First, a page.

Friday, September 23, 2005

James Evans

Our garden near the Hudson’s Bay
Produced much more toil than pay
Potatoes thrive if they don’t freeze
And sometimes grow as large as peas

In their Own Voices

Here are a few little known details about James Evans. He was born in England where he apprenticed to a grocer, learning British shorthand at that time, circa 1820, well before Pitman's shorthand system was published in 1837.

He came to Canada at the age of 21 because his family had recently moved here. He became a school teacher, then married, and was later converted to Methodism. In 1833 he was ordained in New York City as a Wesleyan Methodist minister and, after that, became a minister to an Ojibwe congregation in Ontario, where he worked with Peter Jones.

It was after his ordination that the Wesleyan Church established a Canadian conference and in 1840 the Hudson Bay company agreed to allow Wesleyan ministers in their territory.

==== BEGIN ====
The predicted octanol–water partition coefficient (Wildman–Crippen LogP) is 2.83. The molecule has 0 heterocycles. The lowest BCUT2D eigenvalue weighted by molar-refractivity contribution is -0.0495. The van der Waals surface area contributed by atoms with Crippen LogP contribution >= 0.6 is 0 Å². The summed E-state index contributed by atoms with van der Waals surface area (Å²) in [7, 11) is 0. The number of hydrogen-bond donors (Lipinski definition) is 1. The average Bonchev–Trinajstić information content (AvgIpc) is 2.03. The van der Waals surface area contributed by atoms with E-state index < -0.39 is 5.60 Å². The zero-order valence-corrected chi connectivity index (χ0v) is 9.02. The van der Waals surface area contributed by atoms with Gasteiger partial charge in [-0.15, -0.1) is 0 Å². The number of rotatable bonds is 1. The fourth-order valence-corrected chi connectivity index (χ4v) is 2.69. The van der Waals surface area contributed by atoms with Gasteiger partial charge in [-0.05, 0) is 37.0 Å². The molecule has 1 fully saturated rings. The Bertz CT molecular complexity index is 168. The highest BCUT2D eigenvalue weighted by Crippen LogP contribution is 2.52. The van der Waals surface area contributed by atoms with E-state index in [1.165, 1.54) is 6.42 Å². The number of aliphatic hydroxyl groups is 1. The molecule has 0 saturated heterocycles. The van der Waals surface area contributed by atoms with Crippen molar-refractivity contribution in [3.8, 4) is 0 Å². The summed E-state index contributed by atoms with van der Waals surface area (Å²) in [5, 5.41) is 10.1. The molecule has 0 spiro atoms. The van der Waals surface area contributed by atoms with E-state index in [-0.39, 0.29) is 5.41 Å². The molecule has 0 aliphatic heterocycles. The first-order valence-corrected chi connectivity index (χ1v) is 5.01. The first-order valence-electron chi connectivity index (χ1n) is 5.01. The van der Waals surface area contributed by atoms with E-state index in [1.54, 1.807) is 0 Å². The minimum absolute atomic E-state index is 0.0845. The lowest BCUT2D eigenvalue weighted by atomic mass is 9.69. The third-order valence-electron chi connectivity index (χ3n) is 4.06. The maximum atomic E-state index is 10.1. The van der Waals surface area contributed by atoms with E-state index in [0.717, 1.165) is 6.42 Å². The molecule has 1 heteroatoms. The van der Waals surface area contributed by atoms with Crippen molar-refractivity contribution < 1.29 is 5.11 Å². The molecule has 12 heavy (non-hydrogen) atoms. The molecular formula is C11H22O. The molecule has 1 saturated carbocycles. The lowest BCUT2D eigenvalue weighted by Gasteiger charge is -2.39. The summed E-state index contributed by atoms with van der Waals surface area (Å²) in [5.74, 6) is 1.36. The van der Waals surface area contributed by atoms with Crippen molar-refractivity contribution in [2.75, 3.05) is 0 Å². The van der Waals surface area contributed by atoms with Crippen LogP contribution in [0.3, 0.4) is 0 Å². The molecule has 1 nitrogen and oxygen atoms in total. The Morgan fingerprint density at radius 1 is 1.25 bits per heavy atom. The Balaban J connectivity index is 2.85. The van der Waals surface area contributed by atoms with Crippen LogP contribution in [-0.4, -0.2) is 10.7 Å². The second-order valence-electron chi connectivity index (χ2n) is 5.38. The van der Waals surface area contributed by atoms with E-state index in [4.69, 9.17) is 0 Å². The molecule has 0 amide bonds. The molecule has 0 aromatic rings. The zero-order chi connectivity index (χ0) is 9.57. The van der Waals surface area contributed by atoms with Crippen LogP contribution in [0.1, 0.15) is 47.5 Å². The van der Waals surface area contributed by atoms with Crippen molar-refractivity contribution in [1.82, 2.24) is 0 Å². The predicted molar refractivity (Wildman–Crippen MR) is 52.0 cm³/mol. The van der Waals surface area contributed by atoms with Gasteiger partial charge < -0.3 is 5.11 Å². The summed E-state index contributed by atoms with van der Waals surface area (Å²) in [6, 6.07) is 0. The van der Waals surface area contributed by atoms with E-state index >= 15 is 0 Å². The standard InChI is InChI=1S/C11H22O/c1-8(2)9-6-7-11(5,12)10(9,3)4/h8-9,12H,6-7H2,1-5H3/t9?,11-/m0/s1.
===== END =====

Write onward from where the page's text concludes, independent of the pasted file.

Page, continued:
"In 1838, the Canada Conference sent him on a tour of the north shore of Lake Superior. In 1839 he met Governor George Simpson of the Hudson's Bay Company, who in January 1840 agreed to support Methodist missionaries, named by the Wesleyan Methodist Missionary Society in Britain, in its territory." Victoria University, Toronto

James Evans then moved north to Norway House, Manitoba, where he implemented his syllabic writing system.

More here:

Dictionary of Canadian Biography online
Manitoba Historical Society


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